Donovan's solution

From Wikipedia, the free encyclopedia
Jump to: navigation, search
Donovan's Solution
IUPAC name
iodomercury; triiodoarsane
Other names
liquor hydriodatis arsenici et hydrargyri
ChemSpider 29291736 YesY
Jmol interactive 3D Image
PubChem 24679
RTECS number CG3200000
UN number 1557
Molar mass 783.12948
Appearance Clear, colourless, or pale yellow. Darkens with age.
Boiling point 403 °C (757 °F; 676 K) at 760 mmHg
Main hazards Toxic
Except where otherwise noted, data are given for materials in their standard state (at 25 °C [77 °F], 100 kPa).
Infobox references

Donovan's solution is an inorganic compound prepared from arsenic triiodide and mercuric iodine.[1]


1g each of AsI3 and HgI2 with 0.9 sodium bicarbonate in water to make 100 ml.

Cooley's cyclopædia of practical receipts and ... information on the arts, manufactures, and trades gives a more complex method.[2]


Has been used in veterinary medicine to treat chronic diseases of the skin.[3] Also as a folk remedy.[4] Used during the 19th century to treat Lepra vulgaris[5] and psoriasis[6][7] in humans, taken internally.


  1. ^ Budavari, Susan (1989). "3413. Donovan's Solution". The Merck Index (11th ed.). Merck & Co., Inc. p. 537. ISBN 091191028X. LCCN 89060001.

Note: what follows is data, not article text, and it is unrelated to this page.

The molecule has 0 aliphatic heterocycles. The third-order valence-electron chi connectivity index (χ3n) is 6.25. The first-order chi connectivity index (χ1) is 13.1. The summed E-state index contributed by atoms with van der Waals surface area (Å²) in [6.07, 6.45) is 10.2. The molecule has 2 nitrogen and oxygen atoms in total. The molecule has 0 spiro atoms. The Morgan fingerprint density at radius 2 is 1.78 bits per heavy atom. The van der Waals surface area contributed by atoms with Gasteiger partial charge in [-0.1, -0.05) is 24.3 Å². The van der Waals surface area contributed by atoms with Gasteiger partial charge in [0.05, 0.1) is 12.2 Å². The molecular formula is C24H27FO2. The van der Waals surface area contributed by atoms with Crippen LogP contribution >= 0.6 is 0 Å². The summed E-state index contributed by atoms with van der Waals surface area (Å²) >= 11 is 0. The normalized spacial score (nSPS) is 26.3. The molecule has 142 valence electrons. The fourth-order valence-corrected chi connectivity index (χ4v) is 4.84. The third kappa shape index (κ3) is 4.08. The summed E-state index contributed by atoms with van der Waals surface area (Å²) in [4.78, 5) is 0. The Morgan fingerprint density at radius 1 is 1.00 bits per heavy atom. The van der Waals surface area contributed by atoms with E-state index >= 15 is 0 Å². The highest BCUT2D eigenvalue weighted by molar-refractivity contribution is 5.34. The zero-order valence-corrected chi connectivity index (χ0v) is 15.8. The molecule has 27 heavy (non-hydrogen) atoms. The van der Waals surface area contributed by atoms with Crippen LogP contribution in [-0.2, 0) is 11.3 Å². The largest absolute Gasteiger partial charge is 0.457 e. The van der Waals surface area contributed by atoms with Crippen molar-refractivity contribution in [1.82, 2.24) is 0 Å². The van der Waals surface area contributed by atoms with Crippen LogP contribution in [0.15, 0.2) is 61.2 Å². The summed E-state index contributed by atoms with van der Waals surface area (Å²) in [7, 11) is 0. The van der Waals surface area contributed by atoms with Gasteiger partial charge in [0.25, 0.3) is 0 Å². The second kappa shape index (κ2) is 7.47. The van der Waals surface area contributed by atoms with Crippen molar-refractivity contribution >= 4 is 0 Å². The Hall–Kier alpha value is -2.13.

2. ^ Arnold James Cooley (1880). "Solution". In Richard Vine Tuson. A cyclopædia of practical receipts and ... information on the arts, manufactures, and trades II (6th ed.). p. 1525. 
  3. ^ Oxtoby, David W.; H.P. Gillis; Allan Campion (2012). Principles of modern chemistry (7th ed.). Belmont, Calif.: Brooks/Cole Cengage Learning. p. 513. ISBN 0840049315. 
  4. ^ "Donovan's solution". Chemical Dictionary Online. Retrieved 29 November 2013. 
  5. ^ Sir Erasmus Wilson (1847). "Treatment of Lepra". On Diseases of the Skin (2nd ed.). John Churchill. p. 271. 
  6. ^ Henry G. Piffard (1881). "Psoriasis Treatment. Part 6". A Treatise On The Materia Medica And Therapeutics Of The Skin. Sampson, Low, Marston, Searle & Rivington. p. 254. 
  7. ^ "GOOD RESULTS OF DONOVAN'S SOLUTION IN PSORIASIS.". The Lancet 70 (1770): 116. August 1857. doi:10.1016/S0140-6736(02)38789-0. 

External links[edit]